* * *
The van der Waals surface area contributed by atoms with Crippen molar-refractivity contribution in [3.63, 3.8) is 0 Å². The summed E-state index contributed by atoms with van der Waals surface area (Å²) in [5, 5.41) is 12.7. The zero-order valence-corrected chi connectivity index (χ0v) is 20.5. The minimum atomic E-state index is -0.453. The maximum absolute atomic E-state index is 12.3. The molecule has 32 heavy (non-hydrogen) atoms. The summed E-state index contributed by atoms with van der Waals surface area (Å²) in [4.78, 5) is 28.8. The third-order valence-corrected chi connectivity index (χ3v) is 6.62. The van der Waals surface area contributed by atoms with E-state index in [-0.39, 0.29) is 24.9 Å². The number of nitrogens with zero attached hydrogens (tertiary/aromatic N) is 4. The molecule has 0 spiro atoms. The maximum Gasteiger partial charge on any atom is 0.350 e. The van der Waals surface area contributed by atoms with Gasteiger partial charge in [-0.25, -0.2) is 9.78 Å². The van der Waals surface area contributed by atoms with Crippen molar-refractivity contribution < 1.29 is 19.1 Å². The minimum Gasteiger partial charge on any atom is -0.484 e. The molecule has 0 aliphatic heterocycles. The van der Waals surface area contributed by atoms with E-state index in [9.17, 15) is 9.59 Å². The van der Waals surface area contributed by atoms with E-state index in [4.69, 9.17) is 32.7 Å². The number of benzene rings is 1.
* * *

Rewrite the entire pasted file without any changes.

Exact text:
The van der Waals surface area contributed by atoms with Crippen molar-refractivity contribution in [3.63, 3.8) is 0 Å². The summed E-state index contributed by atoms with van der Waals surface area (Å²) in [5, 5.41) is 12.7. The zero-order valence-corrected chi connectivity index (χ0v) is 20.5. The minimum atomic E-state index is -0.453. The maximum absolute atomic E-state index is 12.3. The molecule has 32 heavy (non-hydrogen) atoms. The summed E-state index contributed by atoms with van der Waals surface area (Å²) in [4.78, 5) is 28.8. The third-order valence-corrected chi connectivity index (χ3v) is 6.62. The van der Waals surface area contributed by atoms with E-state index in [-0.39, 0.29) is 24.9 Å². The number of nitrogens with zero attached hydrogens (tertiary/aromatic N) is 4. The molecule has 0 spiro atoms. The maximum Gasteiger partial charge on any atom is 0.350 e. The van der Waals surface area contributed by atoms with Gasteiger partial charge in [-0.25, -0.2) is 9.78 Å². The van der Waals surface area contributed by atoms with Crippen molar-refractivity contribution < 1.29 is 19.1 Å². The minimum Gasteiger partial charge on any atom is -0.484 e. The molecule has 0 aliphatic heterocycles. The van der Waals surface area contributed by atoms with E-state index in [9.17, 15) is 9.59 Å². The van der Waals surface area contributed by atoms with E-state index in [4.69, 9.17) is 32.7 Å². The number of benzene rings is 1.